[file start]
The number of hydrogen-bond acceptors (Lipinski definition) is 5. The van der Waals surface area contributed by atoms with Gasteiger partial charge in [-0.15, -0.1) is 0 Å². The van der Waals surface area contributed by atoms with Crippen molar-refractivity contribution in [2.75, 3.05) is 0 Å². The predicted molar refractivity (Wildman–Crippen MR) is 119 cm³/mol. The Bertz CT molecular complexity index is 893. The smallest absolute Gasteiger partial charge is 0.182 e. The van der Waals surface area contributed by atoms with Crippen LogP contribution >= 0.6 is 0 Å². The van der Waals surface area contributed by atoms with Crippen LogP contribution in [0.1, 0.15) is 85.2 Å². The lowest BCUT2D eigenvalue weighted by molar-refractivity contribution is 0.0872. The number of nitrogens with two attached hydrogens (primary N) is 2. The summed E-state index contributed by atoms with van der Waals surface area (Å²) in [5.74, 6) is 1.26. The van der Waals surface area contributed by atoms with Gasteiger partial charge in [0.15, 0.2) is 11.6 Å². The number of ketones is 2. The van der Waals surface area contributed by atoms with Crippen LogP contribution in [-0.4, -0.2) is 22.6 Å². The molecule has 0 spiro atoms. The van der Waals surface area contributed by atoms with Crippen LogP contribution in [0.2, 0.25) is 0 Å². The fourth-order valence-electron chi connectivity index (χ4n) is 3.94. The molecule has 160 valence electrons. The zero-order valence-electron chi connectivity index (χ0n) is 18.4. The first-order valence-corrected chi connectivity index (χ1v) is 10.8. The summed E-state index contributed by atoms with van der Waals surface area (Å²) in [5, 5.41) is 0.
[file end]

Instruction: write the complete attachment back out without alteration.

The number of hydrogen-bond acceptors (Lipinski definition) is 5. The van der Waals surface area contributed by atoms with Gasteiger partial charge in [-0.15, -0.1) is 0 Å². The van der Waals surface area contributed by atoms with Crippen molar-refractivity contribution in [2.75, 3.05) is 0 Å². The predicted molar refractivity (Wildman–Crippen MR) is 119 cm³/mol. The Bertz CT molecular complexity index is 893. The smallest absolute Gasteiger partial charge is 0.182 e. The van der Waals surface area contributed by atoms with Crippen LogP contribution >= 0.6 is 0 Å². The van der Waals surface area contributed by atoms with Crippen LogP contribution in [0.1, 0.15) is 85.2 Å². The lowest BCUT2D eigenvalue weighted by molar-refractivity contribution is 0.0872. The number of nitrogens with two attached hydrogens (primary N) is 2. The summed E-state index contributed by atoms with van der Waals surface area (Å²) in [5.74, 6) is 1.26. The van der Waals surface area contributed by atoms with Gasteiger partial charge in [0.15, 0.2) is 11.6 Å². The number of ketones is 2. The van der Waals surface area contributed by atoms with Crippen LogP contribution in [-0.4, -0.2) is 22.6 Å². The molecule has 0 spiro atoms. The van der Waals surface area contributed by atoms with Crippen LogP contribution in [0.2, 0.25) is 0 Å². The fourth-order valence-electron chi connectivity index (χ4n) is 3.94. The molecule has 160 valence electrons. The zero-order valence-electron chi connectivity index (χ0n) is 18.4. The first-order valence-corrected chi connectivity index (χ1v) is 10.8. The summed E-state index contributed by atoms with van der Waals surface area (Å²) in [5, 5.41) is 0.